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Air traffic controllers made record number of mistakes in 2010, data show

By Ashley Halsey III
Washington Post Staff Writer
Friday, December 31, 2010; 12:00 AM

The air traffic controllers in the Washington region, who direct more than 1.5 million flights, have made a record number of mistakes this year, triggering cockpit collision warning systems dozens of times.

Errors recorded by air traffic controllers have increased by 51 percent nationwide, and the Federal Aviation Administration this week cautioned that warning systems aboard more than 9,000 planes may not be keeping track of all the nearby planes in busy airspace. The FAA wants to require software upgrades to ensure that the emergency units don't make mistakes that "could compromise separation of air traffic and lead to subsequent midair collisions."

Washington's regional control facility recorded its 52nd error of the year on Christmas Eve when a controller mistakenly put two Southwest Airlines 737s approaching Baltimore-Washington International Marshall Airport on converging courses. The facility, known as the Potomac Terminal Radar Approach Control center, recorded 21 errors in 2009. The increase corresponds with what the acting director of the center described in an internal document as "a definite increase in sloppy or poor adherence to SOP and handbook procedures."

The record number of errors - locally and nationally - reflects many instances in which planes came too close but without risk of collision and some in which fatal consequences were narrowly averted.

This month in Cincinnati, a 50-seat regional jet was instructed to land on the same runway from which a Delta 737 was taking off. And in September, two planes, one carrying 95 people, flew blindly by each other about 50 feet apart in a cloud bank because of controller errors in Minneapolis.

FAA Administrator Randy Babbitt is confident that his agency runs an "incredibly safe system," and he notes that crash fatalities involving commercial airliners are at an all-time low.

"I think that we have all come a very long way in terms of making our system as safe as it as it can be . . . and our record proves it," Babbitt said in a speech in October. "And given the collaborative approach we're now using, I expect even greater gains."

Training methods criticized

Babbitt has sought to smooth a generational transition, with the retirement of air traffic controllers who were hired in the 1980s after then-President Ronald Reagan responded to a strike by firing the entire workforce. Critics contend that mistakes have increased as less-experienced controllers have been prematurely placed in challenging situations, often receiving on-the-job training from colleagues.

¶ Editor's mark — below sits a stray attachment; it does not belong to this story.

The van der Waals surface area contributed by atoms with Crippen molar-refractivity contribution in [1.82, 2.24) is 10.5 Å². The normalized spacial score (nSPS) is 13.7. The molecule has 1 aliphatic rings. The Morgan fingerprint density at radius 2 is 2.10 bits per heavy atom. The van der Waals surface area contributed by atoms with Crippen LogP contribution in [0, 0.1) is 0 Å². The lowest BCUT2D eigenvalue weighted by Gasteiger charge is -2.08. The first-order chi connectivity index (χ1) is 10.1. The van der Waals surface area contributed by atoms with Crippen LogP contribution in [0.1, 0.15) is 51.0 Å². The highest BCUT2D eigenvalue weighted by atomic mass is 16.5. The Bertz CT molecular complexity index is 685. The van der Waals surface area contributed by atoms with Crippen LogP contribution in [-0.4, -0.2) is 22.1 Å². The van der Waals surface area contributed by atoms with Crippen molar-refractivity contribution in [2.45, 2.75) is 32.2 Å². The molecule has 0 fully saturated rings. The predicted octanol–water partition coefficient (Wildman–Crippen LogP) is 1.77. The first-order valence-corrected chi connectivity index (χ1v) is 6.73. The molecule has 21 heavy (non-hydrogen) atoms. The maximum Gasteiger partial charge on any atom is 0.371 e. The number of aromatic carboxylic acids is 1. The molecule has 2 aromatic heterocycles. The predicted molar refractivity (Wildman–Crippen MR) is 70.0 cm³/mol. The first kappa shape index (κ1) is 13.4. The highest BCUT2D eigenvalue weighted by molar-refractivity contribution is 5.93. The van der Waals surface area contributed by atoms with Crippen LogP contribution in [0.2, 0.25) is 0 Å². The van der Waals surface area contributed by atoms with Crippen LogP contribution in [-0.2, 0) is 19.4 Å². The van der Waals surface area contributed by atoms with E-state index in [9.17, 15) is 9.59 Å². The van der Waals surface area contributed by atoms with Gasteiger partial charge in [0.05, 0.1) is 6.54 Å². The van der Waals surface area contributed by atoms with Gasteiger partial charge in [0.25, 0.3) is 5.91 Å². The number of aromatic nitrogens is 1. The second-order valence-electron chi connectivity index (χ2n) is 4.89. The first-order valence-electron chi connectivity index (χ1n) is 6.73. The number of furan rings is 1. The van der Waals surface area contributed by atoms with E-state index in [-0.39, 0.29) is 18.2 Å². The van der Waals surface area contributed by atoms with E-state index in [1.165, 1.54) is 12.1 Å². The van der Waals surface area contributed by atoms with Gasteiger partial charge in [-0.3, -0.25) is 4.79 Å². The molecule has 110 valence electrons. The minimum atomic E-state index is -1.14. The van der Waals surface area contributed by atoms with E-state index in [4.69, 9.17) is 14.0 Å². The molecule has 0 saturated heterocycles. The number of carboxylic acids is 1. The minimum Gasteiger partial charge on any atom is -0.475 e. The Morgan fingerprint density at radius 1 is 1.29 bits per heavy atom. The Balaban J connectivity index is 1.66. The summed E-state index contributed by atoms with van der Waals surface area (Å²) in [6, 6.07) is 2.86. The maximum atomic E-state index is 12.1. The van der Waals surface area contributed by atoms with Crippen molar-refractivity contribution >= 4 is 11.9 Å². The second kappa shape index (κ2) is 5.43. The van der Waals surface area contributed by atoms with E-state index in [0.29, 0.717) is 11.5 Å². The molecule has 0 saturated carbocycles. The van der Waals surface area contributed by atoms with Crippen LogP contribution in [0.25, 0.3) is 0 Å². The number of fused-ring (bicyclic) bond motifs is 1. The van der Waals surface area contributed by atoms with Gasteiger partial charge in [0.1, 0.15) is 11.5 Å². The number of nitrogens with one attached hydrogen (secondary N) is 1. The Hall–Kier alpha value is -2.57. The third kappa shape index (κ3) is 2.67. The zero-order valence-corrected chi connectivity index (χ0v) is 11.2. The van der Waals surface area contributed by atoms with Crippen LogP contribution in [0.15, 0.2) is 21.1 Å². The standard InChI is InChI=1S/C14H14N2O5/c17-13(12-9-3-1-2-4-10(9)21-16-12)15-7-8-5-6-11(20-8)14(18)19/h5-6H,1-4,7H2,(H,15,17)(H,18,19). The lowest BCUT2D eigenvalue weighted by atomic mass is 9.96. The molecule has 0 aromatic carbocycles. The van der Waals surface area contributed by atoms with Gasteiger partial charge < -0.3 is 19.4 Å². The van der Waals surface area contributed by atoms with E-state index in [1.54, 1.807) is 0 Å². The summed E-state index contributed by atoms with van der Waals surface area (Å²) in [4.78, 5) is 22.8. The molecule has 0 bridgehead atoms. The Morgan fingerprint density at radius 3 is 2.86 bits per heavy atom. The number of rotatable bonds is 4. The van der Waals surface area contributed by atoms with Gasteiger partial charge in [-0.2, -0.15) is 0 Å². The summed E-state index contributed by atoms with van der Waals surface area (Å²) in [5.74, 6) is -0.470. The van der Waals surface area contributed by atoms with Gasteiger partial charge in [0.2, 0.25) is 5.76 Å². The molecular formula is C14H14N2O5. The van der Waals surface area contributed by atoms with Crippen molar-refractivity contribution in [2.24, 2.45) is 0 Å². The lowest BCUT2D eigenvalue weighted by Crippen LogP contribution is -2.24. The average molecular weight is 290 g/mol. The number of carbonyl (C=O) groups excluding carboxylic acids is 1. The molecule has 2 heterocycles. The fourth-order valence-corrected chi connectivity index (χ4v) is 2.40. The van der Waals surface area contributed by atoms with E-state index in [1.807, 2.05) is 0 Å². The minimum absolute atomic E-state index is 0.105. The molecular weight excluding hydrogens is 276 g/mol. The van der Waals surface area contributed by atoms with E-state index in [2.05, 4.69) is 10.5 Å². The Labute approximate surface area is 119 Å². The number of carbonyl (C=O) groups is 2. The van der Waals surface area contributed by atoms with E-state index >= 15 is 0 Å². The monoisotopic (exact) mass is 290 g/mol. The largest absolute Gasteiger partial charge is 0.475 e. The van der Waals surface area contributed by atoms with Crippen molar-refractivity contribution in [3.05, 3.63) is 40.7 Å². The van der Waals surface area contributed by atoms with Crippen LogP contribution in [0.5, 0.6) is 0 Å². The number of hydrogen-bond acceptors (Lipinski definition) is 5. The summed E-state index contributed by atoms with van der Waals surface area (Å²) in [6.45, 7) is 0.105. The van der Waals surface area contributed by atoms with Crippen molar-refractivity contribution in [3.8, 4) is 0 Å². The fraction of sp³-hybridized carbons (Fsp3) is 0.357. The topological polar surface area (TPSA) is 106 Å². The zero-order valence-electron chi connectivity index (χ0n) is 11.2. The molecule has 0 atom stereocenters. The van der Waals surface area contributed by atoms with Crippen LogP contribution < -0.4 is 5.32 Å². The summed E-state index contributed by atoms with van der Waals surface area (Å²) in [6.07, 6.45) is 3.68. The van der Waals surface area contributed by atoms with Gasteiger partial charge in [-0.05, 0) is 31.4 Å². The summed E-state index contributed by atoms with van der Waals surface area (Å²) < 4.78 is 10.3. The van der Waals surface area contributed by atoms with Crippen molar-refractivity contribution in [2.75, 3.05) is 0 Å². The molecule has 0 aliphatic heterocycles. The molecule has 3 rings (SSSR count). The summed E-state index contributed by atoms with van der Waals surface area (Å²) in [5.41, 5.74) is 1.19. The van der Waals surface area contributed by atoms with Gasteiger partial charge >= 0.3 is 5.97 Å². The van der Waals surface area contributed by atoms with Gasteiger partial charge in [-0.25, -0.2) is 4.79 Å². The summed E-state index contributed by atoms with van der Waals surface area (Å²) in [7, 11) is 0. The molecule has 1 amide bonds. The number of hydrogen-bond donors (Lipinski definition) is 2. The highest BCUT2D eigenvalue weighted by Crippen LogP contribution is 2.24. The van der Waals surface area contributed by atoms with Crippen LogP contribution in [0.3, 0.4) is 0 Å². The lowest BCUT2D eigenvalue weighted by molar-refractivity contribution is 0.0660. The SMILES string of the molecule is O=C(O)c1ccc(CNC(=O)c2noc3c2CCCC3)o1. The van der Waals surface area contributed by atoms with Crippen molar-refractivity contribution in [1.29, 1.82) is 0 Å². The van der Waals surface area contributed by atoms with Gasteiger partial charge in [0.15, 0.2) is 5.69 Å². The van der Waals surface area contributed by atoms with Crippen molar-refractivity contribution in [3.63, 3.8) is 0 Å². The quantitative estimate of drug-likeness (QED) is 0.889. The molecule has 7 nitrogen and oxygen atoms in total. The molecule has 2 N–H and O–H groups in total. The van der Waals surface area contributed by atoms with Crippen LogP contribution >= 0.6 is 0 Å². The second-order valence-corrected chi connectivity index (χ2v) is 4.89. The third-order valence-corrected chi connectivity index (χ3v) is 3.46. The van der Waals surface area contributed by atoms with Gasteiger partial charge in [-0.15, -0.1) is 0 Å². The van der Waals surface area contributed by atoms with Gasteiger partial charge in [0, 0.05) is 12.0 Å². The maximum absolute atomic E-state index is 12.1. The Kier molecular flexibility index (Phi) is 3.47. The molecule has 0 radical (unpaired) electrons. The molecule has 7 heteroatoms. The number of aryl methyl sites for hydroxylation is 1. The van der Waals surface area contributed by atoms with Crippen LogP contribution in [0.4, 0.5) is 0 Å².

A pitfall of the on-the-job approach at busy facilities was outlined last month in an all-hands memo written by Roderick Harrison, acting director of the Potomac facility. Harrison said veteran controllers were teaching inappropriate shortcuts to new hires, so "our newer controllers are developing the bad habits of some of our older . . . controllers."

"Regardless of what has happened in the past with a procedure, historical practice does not allow for deviation from the rules," Harrison wrote.

One of Babbitt's innovations is a system of self-reporting by which controllers can alert supervisors to their mistakes without fear they will be punished for them. Babbitt reasoned that the more his supervisors knew about mistakes, the better they could catch trends and find ways to strengthen the system.

As Babbitt's new Air Traffic Safety Action Program (ATSAP) was rolled out during fiscal 2010, the number of reported errors nationwide jumped by 51 percent, to 1,869.

FAA officials said the program had encouraged greater honesty, which they said explained why the number of errors reported had spiked up.

"This cultural change in safety reporting has produced a wealth of information to help the FAA identify potential risks in the system and take swift action to address them," the FAA reiterated in a statement issued Thursday in response to an inquiry from The WashingtonPost. "The new system has resulted in a higher number of reports of incidents involving the loss of the required separation between aircraft than in previous years."

But it does not explain why the official error count locally and nationally has increased so dramatically.

The FAA and the controllers union, which worked with the agency to create the new program, later acknowledged that self-reported errors are not included in the official count.